When things go wrong-A A +A
Friday, March 9, 2012
“NO MAN ought to lay a cross upon himself, or to adopt tribulation; but if a cross or tribulation come upon him, let him suffer it patiently, and know that it is good and profitable for him,” so said Martin Luther.
That statement came to my mind while reading an e-mail forwarded to me by a friend. I really don’t know who wrote the story below but I believe it has some lessons to convey which would benefit anyone:
A man -- in a tizzy -- came to God. “God, can I ask you something?” the man inquired. God answered affirmatively. The man wanted assurance: “Promise you won’t get mad?”God told him: “I promise.”
“Why did you let so much stuff happen to me today?” the frustrated man asked. God wondered: “What do you mean?”
The man started his litany of complaints: “Well, I woke up late. My car took forever to start. At lunch, they made my sandwich wrong and I had to wait. On the way home, my phone went dead, just as I picked up a call. And to top it all off, when I got home, I just wanted to soak my feet in my foot massager and relax, but it wouldn’t work. Nothing went right today! Why did you do that?”
It was God’s turn to explain. “Well, let me see,” He said, “the death angel was at your bed this morning and I had to send one of the other angels to battle him for your life. I let you sleep through that. I didn’t let your car start because there was a drunk driver on your route that might have hit you if you were on the road. The first person who made your sandwich today was sick and I didn’t want you to catch what they have, I knew you couldn’t afford to miss work.”
“Your phone went dead because the person that was calling was going to give a false witness about what you said on that call, I didn’t even let you talk to them so you would be covered.”
“Oh, and that foot massager, it had a short that was going to throw out all of the power in your house tonight. I didn’t think you wanted to be in the dark.”
The man was ashamed hearing those words. “I’m sorry God,” he said.
God answered, “Don’t be sorry, just learn to trust me in all things, the good and the bad. And don’t doubt that my plan for your day is always better than your plan.”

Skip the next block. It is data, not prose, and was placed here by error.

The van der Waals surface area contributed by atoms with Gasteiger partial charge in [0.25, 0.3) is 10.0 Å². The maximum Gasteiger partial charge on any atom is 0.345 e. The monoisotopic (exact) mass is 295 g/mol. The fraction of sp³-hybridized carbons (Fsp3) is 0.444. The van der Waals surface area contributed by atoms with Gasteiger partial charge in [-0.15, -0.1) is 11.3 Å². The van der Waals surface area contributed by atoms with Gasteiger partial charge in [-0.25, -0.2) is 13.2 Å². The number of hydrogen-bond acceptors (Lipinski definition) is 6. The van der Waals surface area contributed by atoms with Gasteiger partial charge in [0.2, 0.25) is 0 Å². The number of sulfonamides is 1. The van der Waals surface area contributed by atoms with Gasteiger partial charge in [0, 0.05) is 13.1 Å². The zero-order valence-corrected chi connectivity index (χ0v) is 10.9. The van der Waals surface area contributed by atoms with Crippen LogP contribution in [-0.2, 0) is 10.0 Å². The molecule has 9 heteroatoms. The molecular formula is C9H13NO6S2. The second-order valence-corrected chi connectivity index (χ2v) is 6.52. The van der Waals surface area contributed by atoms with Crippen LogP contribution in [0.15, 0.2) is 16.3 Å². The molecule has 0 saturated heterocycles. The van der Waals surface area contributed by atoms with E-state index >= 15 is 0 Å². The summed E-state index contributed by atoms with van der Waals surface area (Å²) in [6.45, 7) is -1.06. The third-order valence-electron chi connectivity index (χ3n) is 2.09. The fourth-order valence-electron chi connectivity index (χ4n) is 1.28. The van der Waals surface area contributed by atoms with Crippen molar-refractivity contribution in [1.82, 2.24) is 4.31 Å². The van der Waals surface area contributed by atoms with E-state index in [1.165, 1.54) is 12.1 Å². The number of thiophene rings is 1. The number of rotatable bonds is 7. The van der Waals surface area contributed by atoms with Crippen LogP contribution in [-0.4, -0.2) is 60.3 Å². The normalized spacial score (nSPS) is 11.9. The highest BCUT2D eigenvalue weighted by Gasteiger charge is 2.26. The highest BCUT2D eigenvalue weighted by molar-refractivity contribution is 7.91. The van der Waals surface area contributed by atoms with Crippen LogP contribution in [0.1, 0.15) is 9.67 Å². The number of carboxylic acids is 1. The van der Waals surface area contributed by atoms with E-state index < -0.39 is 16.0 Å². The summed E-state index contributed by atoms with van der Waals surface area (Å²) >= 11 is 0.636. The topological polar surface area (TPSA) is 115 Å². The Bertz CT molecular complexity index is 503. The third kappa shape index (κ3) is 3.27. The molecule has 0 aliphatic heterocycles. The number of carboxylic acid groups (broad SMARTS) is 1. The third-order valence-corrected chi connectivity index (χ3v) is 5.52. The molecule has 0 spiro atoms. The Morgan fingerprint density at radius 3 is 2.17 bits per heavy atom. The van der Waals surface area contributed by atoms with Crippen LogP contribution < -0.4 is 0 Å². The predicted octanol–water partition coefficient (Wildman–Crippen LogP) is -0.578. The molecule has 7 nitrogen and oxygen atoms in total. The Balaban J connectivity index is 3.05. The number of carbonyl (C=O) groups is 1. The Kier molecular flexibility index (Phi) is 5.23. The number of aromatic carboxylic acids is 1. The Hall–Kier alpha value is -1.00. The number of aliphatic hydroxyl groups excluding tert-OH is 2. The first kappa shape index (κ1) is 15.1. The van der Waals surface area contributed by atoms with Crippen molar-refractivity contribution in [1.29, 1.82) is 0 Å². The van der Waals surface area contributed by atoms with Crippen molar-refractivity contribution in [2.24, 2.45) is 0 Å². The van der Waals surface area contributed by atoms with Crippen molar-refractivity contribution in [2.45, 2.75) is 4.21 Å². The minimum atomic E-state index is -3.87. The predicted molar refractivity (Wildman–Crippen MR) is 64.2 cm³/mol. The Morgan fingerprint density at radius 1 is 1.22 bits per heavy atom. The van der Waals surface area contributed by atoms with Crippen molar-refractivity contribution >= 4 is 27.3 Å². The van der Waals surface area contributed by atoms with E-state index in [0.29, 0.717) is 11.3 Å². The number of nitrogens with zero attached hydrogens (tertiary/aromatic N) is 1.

Some people consider adversity an enemy. An unknown author penned these words: “If you have some enemies, you are to be congratulated, for no man ever amounted to much without arousing jealousies and creating enemies. Your enemies are a very valuable asset as long as you refrain from striking back at them, because they keep you on the alert when you might become lazy.”
In Snow on the Wind, Hugh Miller wrote: “Problems are only opportunities with thorns on them.”
Leslie Grossman stated, “When you’re feeling your worst, that’s when you get to know yourself the best.”
In his Literary Essays, James Russell Lowell pointed out, “Mishaps are like knives that either serve us or cut us, as we grasp them by the blade or the handle.”
There is a legend about a German nobleman who had a castle in the hills along the Rhine. Being a music lover, he stretched some wires between the towers of his castle with the hope that the winds might vibrate them and make music. But the gentle Rhineland breezes produced no sounds.
Then one night a great thunderstorm swept up the valley. Furious winds beat against the castle. Even the mountains roundabout seemed to shake. The baron opened a sheltered window to watch the progress of the storm and – to his astonishment – he heard the trains of beautiful music. Now those wires were humming like guitar strings. It had required a windstorm to bring out the music!
The same is true with our lives. “God uses suffering as a whetstone, to make men sharp with,” Henry Ward Beecher reminds.
(For comments, write me at email@example.com)
Published in the Sun.Star Cagayan de Oro newspaper on March 10, 2012.